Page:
• Keep fighting brother. Had colectomy in 2004 which precluded surgery in 2008 when PCa found. HDR brachethrapy with rods not seeds failed. Lupron since with some success and Casodex to be added tomorrow after something appeared last week after bone scan and X-rays due to kidney stones. Urosepsis last year was fun too. I am still going to win! Love to my fellow members of the Agent Otange Health Club.

  • Hi Eric.  My cell phone is on the blink :(  Checking to see if you are feeing any better or if you have gone to the hospital.  Hoping and praying you are doing better or was able to get some help for your pain.  My best wishes and prayers for all to go well for your mri on Friday.  All fingers and toes crossed ;)  I hope things are not getting any worse with the increase of the xtandi.  Please keep us posted because we care so much about you and your well being.  Gentle hugs Eric. 

  • Hi Jackie,

         I had the MRI today, and it was the worst ever.    My back was hurting, and yet I couldn't even move to a more comfortable position.     I've had MRI's before, but this one takes the cake.        I was thoroughly exhausted, but after getting home and a few hours' rest, and I felt much better.

    Now the wait until Friday's consult, when I'll get the results.      I'm just having another setback, which is to be expected, I just hope that it isn't too bad.      One day at a time.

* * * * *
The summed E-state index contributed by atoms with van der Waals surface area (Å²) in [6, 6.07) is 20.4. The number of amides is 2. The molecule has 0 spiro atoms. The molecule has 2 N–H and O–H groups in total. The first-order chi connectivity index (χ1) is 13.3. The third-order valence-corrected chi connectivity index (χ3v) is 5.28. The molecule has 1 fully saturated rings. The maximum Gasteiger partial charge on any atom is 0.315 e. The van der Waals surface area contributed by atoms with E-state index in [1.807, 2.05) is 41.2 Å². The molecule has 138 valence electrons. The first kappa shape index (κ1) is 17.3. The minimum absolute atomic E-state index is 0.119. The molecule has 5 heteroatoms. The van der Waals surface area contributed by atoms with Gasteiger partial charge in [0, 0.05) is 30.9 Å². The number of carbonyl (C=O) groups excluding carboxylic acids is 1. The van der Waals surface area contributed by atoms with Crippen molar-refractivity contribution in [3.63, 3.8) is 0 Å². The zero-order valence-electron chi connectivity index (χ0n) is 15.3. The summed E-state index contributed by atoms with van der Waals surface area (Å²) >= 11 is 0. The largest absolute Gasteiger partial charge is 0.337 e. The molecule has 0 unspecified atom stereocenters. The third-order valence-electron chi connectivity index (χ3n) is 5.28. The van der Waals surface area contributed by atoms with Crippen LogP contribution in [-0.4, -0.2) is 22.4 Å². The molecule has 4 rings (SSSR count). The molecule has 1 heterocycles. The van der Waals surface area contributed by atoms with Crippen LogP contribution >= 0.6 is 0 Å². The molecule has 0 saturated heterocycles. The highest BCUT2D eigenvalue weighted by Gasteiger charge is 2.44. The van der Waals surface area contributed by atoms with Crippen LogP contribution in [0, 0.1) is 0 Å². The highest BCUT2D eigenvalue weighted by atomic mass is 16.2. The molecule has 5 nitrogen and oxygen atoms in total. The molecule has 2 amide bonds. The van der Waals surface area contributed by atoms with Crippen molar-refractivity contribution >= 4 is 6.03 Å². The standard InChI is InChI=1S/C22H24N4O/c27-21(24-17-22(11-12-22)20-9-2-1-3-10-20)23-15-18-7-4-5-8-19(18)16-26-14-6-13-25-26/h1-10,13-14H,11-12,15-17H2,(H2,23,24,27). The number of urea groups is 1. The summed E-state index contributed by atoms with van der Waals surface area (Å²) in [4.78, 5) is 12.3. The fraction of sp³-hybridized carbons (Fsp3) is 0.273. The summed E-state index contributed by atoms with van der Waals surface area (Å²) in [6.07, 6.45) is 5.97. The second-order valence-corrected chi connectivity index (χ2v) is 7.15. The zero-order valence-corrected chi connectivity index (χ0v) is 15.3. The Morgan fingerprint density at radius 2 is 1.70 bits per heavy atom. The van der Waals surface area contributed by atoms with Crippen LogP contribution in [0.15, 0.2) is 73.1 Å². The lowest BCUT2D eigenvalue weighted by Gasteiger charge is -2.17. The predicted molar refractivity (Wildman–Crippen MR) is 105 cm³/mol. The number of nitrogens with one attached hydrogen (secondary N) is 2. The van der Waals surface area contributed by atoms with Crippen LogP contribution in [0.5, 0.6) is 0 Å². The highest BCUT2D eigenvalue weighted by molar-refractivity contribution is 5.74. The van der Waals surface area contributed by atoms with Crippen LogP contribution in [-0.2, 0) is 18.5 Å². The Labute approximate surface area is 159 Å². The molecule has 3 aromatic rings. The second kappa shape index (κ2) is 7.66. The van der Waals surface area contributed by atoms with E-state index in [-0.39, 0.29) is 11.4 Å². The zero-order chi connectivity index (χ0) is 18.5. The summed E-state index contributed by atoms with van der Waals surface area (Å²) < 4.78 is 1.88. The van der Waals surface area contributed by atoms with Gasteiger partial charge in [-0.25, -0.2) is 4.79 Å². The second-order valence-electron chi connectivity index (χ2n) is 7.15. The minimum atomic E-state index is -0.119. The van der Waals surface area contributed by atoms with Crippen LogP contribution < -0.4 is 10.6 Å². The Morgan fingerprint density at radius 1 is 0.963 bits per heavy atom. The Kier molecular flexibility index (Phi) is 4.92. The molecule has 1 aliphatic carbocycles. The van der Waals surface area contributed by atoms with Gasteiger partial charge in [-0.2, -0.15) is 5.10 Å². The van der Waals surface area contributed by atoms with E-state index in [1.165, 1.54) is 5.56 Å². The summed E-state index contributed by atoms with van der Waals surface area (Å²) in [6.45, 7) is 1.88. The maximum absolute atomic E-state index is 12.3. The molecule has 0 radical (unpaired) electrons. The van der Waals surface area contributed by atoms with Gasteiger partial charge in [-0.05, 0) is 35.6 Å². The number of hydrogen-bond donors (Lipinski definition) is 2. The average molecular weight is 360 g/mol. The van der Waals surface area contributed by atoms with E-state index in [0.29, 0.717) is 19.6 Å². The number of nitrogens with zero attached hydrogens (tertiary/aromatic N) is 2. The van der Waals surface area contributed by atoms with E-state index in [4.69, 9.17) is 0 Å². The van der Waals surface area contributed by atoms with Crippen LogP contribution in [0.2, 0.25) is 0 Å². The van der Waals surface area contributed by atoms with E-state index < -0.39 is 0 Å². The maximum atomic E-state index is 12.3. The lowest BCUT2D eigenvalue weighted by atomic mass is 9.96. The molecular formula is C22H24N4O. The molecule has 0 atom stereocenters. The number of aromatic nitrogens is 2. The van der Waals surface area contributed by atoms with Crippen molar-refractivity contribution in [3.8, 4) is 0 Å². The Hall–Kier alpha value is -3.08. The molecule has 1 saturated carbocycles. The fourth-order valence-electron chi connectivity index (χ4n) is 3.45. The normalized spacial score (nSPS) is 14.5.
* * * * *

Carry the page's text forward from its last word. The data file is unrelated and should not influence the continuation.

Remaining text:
Thank you somuch for your concern,


  • Oh my goodness Eric....I'm so sorry you had so much pain during and after the MRI.  I'm just hoping and praying that all positive will come out of the results.  I hope you are resting somewhat comfortably until your appointment tomorrow.  Hugs and prayers Eric.  

  • Thank you, Jackie.        I rested all day long, and perhaps it will be good results on Good Friday.

    And goodnight to you, you're so very kind to me.


  • So glad you rested all day Eric.  You would certainly need it after that and then having to go out again today.  Good Friday Blessings to you Eric.  How were your results and how are you after being out for another long day? 

    p.s. You're so easy to be kind to ;) 

  • Eric, You have many friends on this site who have followed your posts over the years. Personally I look forward to hearing your updates as well as your suggestions for dealing with various health issues and side effects. I wish you well during this next phase of battling this disease. As my husband always reminds me, "when the going gets rough, the tough gets going!" That's you!

  • Thank you so much.      I'm getting ready to go to the cancercenter for the consult today, and since it's Good Friday, perhaps it will be good news, also.   In any event, it's another setback, which is to be expected, and I can only hope that it's just a minor setback.       But I'll manage, whatever happens, and hope for the best.

    And I thank everyone for their prayers and good wishes.


  • Eric:  You are a warrior and provide such encouragement for ALL of the prostate cancer men.  I do hope your MRI results are good, please let us know so that we can support you.  As I mentioned before, you have a strong spirit, kind words for everyone, and tackle your horrible disease head on.  Positive energy your way, and thinking of you always Eric.    Jon